Salary sacrifice

Salary Sacrifice

Salary sacrifice is an arrangement between you and your employer, where you can transfer part of your before-tax salary into your super to gain tax benefits.

How does salary sacrifice work? 

If you earn over $18,200 a year you start paying income tax – 19c for each dollar over $18,200. If you earn over $37,000 it jumps to 32.5c to the dollar and so on. Salary sacrifice into your super lets you put your salary into your super at a contribution tax rate (CTR) of a flat 15%. The amount of your taxable income is therefore reduced and may drop to a lower Marginal Tax Rate (MTR). Salary sacrifice can give you a bigger bang for your buck by letting you pay less tax on your salary, and can help you meet your retirement investment goals.

Use ASIC’s superannuation calculator to see the difference salary sacrificing can make to your retirement savings.

It is important to remember that you generally cannot access any money you contribute to super until you reach your preservation age and retire.

Contribution limits apply

There are limits on the amount of money you can put into super each financial year before you have to pay extra tax. These limits are called super contribution caps. 

Concessional contribution caps

2016/2017

48 years or under

 $30,000

49 years or over

 $35,000

 

  

It is important to note that this cap includes:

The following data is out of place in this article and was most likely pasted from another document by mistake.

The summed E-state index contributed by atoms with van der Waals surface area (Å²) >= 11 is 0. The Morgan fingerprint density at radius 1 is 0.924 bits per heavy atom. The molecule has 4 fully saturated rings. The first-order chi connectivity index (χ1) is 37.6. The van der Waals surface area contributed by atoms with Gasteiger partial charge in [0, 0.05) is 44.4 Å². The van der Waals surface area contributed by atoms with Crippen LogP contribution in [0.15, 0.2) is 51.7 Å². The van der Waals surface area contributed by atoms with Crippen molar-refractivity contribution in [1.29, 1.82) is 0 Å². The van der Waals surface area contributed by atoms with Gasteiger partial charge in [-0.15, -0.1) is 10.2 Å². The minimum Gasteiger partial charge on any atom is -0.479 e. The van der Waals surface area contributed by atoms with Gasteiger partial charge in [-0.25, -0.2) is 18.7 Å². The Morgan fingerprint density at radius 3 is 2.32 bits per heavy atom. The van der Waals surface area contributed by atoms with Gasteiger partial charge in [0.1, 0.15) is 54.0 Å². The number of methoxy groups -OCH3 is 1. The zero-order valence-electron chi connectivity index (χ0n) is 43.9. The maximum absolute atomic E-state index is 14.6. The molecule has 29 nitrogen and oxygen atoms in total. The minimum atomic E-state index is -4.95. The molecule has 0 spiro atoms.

• Employer contributions, such as compulsory employer contributions paid by your employer
  • Any additional pre-tax super contributions your employer makes
  • Other amounts paid by your employer from your pre-tax income to your super fund, such as administration fees and insurance premiums
  • Salary sacrifice payments made to your super fund
  • Contributions that you are allowed as an income tax deduction, such as contributions you make if you are self-employed (to claim a tax deduction for your personal super contributions, you must first complete a notice of intent to claim deduction in the approved form and give it to your super fund notional taxed contributions if you are a member of a defined benefit fund).

For 2016-17 and later years, if you exceed your concessional contributions cap the excess contributions are included in your taxable income. You will receive a non-refundable tax offset equal to the 15% tax paid by your fund on this amount.

It will be important to review your existing circumstances to ensure that this lower concessional cap is appropriately targeted from 1 July 2017. 

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